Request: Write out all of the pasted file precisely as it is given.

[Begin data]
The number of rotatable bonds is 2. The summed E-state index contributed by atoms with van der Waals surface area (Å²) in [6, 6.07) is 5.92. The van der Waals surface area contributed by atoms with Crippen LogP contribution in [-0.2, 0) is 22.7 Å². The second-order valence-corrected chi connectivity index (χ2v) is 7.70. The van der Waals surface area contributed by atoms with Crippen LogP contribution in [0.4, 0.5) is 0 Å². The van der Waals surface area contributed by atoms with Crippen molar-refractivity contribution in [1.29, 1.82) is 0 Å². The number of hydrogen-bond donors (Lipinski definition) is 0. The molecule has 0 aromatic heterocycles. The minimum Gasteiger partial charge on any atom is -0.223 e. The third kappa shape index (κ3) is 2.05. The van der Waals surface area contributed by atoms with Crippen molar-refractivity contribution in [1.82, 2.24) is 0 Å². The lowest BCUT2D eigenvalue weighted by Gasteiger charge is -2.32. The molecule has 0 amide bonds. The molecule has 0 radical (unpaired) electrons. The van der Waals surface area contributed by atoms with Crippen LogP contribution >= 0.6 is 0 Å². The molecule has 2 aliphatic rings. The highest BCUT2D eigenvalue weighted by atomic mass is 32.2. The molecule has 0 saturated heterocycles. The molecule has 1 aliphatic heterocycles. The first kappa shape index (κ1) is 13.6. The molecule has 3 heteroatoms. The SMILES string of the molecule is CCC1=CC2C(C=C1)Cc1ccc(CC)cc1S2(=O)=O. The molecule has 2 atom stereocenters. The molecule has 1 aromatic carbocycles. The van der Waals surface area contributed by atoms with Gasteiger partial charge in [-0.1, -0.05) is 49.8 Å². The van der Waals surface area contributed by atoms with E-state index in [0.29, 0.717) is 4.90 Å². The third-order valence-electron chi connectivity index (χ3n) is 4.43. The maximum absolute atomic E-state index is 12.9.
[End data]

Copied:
The number of rotatable bonds is 2. The summed E-state index contributed by atoms with van der Waals surface area (Å²) in [6, 6.07) is 5.92. The van der Waals surface area contributed by atoms with Crippen LogP contribution in [-0.2, 0) is 22.7 Å². The second-order valence-corrected chi connectivity index (χ2v) is 7.70. The van der Waals surface area contributed by atoms with Crippen LogP contribution in [0.4, 0.5) is 0 Å². The van der Waals surface area contributed by atoms with Crippen molar-refractivity contribution in [1.29, 1.82) is 0 Å². The number of hydrogen-bond donors (Lipinski definition) is 0. The molecule has 0 aromatic heterocycles. The minimum Gasteiger partial charge on any atom is -0.223 e. The third kappa shape index (κ3) is 2.05. The van der Waals surface area contributed by atoms with Crippen molar-refractivity contribution in [1.82, 2.24) is 0 Å². The lowest BCUT2D eigenvalue weighted by Gasteiger charge is -2.32. The molecule has 0 amide bonds. The molecule has 0 radical (unpaired) electrons. The van der Waals surface area contributed by atoms with Crippen LogP contribution >= 0.6 is 0 Å². The molecule has 2 aliphatic rings. The highest BCUT2D eigenvalue weighted by atomic mass is 32.2. The molecule has 0 saturated heterocycles. The molecule has 1 aliphatic heterocycles. The first kappa shape index (κ1) is 13.6. The molecule has 3 heteroatoms. The SMILES string of the molecule is CCC1=CC2C(C=C1)Cc1ccc(CC)cc1S2(=O)=O. The molecule has 2 atom stereocenters. The molecule has 1 aromatic carbocycles. The van der Waals surface area contributed by atoms with Gasteiger partial charge in [-0.1, -0.05) is 49.8 Å². The van der Waals surface area contributed by atoms with E-state index in [0.29, 0.717) is 4.90 Å². The third-order valence-electron chi connectivity index (χ3n) is 4.43. The maximum absolute atomic E-state index is 12.9.